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I got flipped off yet again on Friday.

I have no idea why…I was doing the speed limit, I stayed in my lane, I used my signal, I did not litter.

However, the big haired mom in the mini-van felt inclined to call me #1.

Maybe I am.

And yes, the car was full of kids.

It got me to thinking, “Why do we do that?”

You know, flip people off.

Take that Congress

The finger has been around all my life, and I wondered where it came from. Who thought it UP. And why, just why do we do that.

A researcher, W. S. King, back in 1949, called the ‘middle finger salute’ the most widely known symbol among the people he studied – mostly college students.

Most widely known?

He called it a joking symbol of contempt, but admitted that it was an obscene gesture as well.  The specific obscenity is of course, the suggestion of phallic aggressiveness.  If the gesture doesn’t make it clear enough the verbiage that usually accompanies it does.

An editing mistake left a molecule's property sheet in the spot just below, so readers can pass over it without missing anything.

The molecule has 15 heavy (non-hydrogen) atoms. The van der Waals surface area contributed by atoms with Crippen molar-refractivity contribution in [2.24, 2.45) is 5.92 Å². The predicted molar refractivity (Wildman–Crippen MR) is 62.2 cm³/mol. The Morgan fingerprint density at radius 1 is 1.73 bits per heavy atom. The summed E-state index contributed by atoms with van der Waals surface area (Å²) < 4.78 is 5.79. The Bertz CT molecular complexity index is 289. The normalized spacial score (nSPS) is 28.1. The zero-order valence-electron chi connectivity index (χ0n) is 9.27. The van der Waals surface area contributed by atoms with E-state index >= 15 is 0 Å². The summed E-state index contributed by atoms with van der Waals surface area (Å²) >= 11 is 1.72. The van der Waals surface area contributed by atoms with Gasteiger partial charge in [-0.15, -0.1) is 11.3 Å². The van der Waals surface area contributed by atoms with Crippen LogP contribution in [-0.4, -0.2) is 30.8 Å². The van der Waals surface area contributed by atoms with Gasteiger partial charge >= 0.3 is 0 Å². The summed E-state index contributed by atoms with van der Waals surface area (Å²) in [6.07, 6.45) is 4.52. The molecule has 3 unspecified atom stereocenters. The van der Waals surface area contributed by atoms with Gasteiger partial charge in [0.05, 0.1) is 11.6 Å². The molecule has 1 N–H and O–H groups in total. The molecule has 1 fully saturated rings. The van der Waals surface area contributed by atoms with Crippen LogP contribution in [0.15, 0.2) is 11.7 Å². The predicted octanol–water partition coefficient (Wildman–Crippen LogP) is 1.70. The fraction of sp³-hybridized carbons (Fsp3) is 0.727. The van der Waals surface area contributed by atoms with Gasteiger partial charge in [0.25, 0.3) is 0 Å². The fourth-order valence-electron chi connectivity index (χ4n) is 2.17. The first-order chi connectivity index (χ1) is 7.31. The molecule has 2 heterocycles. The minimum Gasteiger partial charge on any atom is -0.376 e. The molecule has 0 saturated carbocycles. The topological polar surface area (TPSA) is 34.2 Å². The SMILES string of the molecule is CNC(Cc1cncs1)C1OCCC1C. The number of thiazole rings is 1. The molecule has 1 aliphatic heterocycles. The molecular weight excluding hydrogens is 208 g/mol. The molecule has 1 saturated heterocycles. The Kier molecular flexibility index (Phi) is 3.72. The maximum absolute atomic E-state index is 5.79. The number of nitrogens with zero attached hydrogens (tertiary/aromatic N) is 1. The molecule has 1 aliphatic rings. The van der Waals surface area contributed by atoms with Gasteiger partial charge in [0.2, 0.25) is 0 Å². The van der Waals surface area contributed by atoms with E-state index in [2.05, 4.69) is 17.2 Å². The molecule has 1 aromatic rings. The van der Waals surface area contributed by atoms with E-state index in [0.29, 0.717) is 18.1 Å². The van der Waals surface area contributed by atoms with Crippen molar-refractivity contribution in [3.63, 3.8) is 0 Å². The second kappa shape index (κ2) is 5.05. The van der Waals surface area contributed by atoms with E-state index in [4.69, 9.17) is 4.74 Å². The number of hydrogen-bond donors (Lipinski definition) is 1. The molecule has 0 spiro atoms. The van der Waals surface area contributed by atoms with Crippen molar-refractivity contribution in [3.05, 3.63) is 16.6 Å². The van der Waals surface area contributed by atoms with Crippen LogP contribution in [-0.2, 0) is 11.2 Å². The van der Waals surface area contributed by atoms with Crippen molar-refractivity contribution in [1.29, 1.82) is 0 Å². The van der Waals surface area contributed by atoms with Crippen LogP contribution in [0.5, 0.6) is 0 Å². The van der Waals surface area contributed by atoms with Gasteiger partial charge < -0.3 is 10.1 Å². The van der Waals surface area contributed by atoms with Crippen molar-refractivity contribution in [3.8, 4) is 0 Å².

Work with me people…I’m trying to make this clear with out quoting Cee Lo Green.

Cee Lo

As popular as the gesture is in the US, it’s not at all an American invention.

The Romans used it 2000 years ago. Of course, they had a fancy name for it; digitus impudicus which – and I didn’t take Latin – means finger without shame. Fancy name or not, it meant the same thing then as it does now.

The prettier version is “UP yours”.  (You knew that was coming.)  And the visual has been translated in to as many languages as those tacky Danielle Steele books have.   The British have a similar sign, that is of course less offensive, and most European countries have a variation from the forearm jerk of Italy to the two fingered backward V of the Germanic tribes. The Russians have their version, which is even more obscene, which I did not think was possible.

At any rate, it’s crude, vulgar, tasteless, obscene, and tacky – and of course sometimes right on the mark!

So, now you know.

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